DENVER (AP) — A Colorado police officer will not face charges for fatally shooting a homeowner who had just killed an intruder inside his suburban Denver home, prosecutors said in a letter released Monday. Adams…
DENVER (AP) — A Colorado police officer will not face charges for fatally shooting a homeowner who had just killed an intruder inside his suburban Denver home, prosecutors said in a letter released Monday.
Adams County District Attorney Dave Young described Richard “Gary” Black’s death as a “harrowing tragedy” but said his role was to determine whether the Aurora Police officer who shot the 73-year-old Vietnam War veteran was justified in using deadly force.
Based on witness interviews and more than 90 videos captured by officers’ body cameras, Young said Officer Drew Limbaugh did not know who Black was and fired when the homeowner refused police commands to drop his handgun.
Young said Limbaugh’s belief was reasonable and prosecutors cannot prove that the officer was not justified in firing. He said there also is no evidence that Limbaugh was reckless or criminally negligent.
“Officer Limbaugh engaged in conduct that was consciously focused on minimizing the risk to public safety,” Young wrote.
At the time of the shooting, Young said police did not know that Black had woken after midnight to investigate banging sounds and soon heard his 11-year-old grandson screaming as an intruder attacked him inside the bathroom. Police also did not know that the intruder, later identified as Dajon Harper, was lying on the bathroom floor after being shot twice by Black, he said.
“The evaluation of Officer Limbaugh’s reasonable belief must be based not upon what we now know, but the circumstances as he perceived them at the time: hearing gunshots and then seeing an armed man emerge from a back room who refused commands to drop the weapon,” Young wrote.
The witnesses and police officers interviewed by investigators paint a chaotic scene. Young said police arriving at the home in Aurora around 1:30 a.m. on July 30 had little information and no description of a suspect.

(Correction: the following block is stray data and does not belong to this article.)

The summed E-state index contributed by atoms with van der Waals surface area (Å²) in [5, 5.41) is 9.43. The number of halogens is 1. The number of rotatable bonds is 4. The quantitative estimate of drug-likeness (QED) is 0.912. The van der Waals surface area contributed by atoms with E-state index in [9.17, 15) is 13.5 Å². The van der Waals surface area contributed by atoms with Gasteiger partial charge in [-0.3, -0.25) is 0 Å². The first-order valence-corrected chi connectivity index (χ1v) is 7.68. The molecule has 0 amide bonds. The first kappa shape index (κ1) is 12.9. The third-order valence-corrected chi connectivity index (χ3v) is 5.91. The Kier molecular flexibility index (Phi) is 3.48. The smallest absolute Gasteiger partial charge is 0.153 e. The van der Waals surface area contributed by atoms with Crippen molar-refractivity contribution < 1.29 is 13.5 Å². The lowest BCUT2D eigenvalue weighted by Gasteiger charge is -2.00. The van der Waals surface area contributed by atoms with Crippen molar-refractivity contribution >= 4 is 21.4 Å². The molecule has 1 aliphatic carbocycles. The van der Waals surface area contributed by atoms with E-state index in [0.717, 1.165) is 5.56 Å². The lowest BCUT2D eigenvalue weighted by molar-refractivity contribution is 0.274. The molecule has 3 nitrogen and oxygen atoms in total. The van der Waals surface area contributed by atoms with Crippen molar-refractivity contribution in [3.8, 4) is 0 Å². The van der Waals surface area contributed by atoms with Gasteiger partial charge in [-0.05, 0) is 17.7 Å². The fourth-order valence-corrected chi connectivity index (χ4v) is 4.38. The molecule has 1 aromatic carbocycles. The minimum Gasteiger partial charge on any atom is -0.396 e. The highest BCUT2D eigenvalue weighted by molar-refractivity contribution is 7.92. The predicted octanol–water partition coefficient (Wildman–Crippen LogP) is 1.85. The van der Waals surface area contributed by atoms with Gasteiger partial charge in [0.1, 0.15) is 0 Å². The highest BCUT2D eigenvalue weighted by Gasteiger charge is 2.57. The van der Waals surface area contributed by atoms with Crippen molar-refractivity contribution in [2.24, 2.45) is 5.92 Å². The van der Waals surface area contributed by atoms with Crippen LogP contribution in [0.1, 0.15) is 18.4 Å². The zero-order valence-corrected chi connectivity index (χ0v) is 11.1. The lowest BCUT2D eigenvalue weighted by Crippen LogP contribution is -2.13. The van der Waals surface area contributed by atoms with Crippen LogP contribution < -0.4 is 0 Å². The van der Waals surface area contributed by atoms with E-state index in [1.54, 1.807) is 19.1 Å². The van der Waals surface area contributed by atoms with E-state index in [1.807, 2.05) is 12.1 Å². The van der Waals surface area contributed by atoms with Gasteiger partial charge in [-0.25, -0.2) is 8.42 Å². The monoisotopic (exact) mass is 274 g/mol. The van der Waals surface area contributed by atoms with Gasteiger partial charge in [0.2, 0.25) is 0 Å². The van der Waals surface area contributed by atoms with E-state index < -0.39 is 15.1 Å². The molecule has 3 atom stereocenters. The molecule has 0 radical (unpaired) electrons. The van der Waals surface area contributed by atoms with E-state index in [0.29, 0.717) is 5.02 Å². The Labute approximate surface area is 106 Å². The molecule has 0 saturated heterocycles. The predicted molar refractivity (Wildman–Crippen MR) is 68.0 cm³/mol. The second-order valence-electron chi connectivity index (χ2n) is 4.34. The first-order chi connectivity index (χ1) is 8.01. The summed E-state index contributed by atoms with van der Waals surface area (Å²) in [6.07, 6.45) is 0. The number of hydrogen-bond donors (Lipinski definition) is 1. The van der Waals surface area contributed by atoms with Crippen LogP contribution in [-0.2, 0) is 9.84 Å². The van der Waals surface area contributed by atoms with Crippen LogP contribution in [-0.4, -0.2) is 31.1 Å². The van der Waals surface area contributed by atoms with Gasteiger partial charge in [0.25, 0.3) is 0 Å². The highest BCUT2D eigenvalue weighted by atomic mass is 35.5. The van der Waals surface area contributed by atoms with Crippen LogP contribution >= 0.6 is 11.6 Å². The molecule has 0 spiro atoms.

Within seconds, he said police heard gunshots inside the house and saw Black come into the hallway holding a handgun in one hand and a flashlight in the other. Young said the body camera footage shows police repeatedly told Black to drop his weapon before he came toward officers, raising the flashlight, and Limbaugh fired three times.
Police have said Black had hearing impairment due to his military service. Young wrote that Black may not have heard the commands or recognized the officers as police but said that does not change Limbaugh’s “reasonable belief that Mr. Black presented a threat.”
Witnesses told police that Harper was at a party at a family member’s home nearby and may have been using drugs. Early that morning, he ran away and apparently broke down the Black family’s front door.
Black’s grandson told police he woke up after feeling a cold breeze. He described walking toward his father’s bedroom but then seeing a stranger showering as he passed the open bathroom door.
The boy said the man grabbed him, locked the bathroom door and was strangling him before his father and grandfather were able to get inside the room.
Harper, who was 26, died after being shot twice in the chest by Black. An autopsy report found levels of marijuana and methamphetamine in his blood.